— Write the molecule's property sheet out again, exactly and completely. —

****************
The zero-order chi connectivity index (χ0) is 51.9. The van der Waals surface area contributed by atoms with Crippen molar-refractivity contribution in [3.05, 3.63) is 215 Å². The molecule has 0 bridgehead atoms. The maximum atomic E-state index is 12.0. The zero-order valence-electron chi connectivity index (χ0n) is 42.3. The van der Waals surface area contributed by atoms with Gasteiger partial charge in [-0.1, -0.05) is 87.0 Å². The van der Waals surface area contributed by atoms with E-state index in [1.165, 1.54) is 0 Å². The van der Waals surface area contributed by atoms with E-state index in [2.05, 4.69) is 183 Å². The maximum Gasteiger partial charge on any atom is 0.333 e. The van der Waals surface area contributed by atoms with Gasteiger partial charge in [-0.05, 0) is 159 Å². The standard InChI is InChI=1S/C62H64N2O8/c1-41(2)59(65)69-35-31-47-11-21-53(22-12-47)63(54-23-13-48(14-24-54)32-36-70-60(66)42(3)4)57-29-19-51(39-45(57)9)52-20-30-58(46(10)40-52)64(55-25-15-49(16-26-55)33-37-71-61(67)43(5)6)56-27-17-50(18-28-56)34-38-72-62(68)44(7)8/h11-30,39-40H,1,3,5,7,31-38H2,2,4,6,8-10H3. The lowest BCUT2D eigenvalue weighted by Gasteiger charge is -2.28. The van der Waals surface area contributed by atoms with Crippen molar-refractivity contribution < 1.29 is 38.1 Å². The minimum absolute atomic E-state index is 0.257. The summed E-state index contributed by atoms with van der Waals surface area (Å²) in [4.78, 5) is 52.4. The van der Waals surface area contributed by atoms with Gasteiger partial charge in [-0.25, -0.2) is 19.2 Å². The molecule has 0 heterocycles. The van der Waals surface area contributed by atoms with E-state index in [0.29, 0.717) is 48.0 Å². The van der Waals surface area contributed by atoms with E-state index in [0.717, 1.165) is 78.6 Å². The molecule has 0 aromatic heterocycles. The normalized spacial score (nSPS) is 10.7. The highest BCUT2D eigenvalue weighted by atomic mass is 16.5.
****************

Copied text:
The zero-order chi connectivity index (χ0) is 51.9. The van der Waals surface area contributed by atoms with Crippen molar-refractivity contribution in [3.05, 3.63) is 215 Å². The molecule has 0 bridgehead atoms. The maximum atomic E-state index is 12.0. The zero-order valence-electron chi connectivity index (χ0n) is 42.3. The van der Waals surface area contributed by atoms with Gasteiger partial charge in [-0.1, -0.05) is 87.0 Å². The van der Waals surface area contributed by atoms with E-state index in [1.165, 1.54) is 0 Å². The van der Waals surface area contributed by atoms with E-state index in [2.05, 4.69) is 183 Å². The maximum Gasteiger partial charge on any atom is 0.333 e. The van der Waals surface area contributed by atoms with Gasteiger partial charge in [-0.05, 0) is 159 Å². The standard InChI is InChI=1S/C62H64N2O8/c1-41(2)59(65)69-35-31-47-11-21-53(22-12-47)63(54-23-13-48(14-24-54)32-36-70-60(66)42(3)4)57-29-19-51(39-45(57)9)52-20-30-58(46(10)40-52)64(55-25-15-49(16-26-55)33-37-71-61(67)43(5)6)56-27-17-50(18-28-56)34-38-72-62(68)44(7)8/h11-30,39-40H,1,3,5,7,31-38H2,2,4,6,8-10H3. The lowest BCUT2D eigenvalue weighted by Gasteiger charge is -2.28. The van der Waals surface area contributed by atoms with Crippen molar-refractivity contribution < 1.29 is 38.1 Å². The minimum absolute atomic E-state index is 0.257. The summed E-state index contributed by atoms with van der Waals surface area (Å²) in [4.78, 5) is 52.4. The van der Waals surface area contributed by atoms with Gasteiger partial charge in [-0.25, -0.2) is 19.2 Å². The molecule has 0 heterocycles. The van der Waals surface area contributed by atoms with E-state index in [0.29, 0.717) is 48.0 Å². The van der Waals surface area contributed by atoms with E-state index in [0.717, 1.165) is 78.6 Å². The molecule has 0 aromatic heterocycles. The normalized spacial score (nSPS) is 10.7. The highest BCUT2D eigenvalue weighted by atomic mass is 16.5.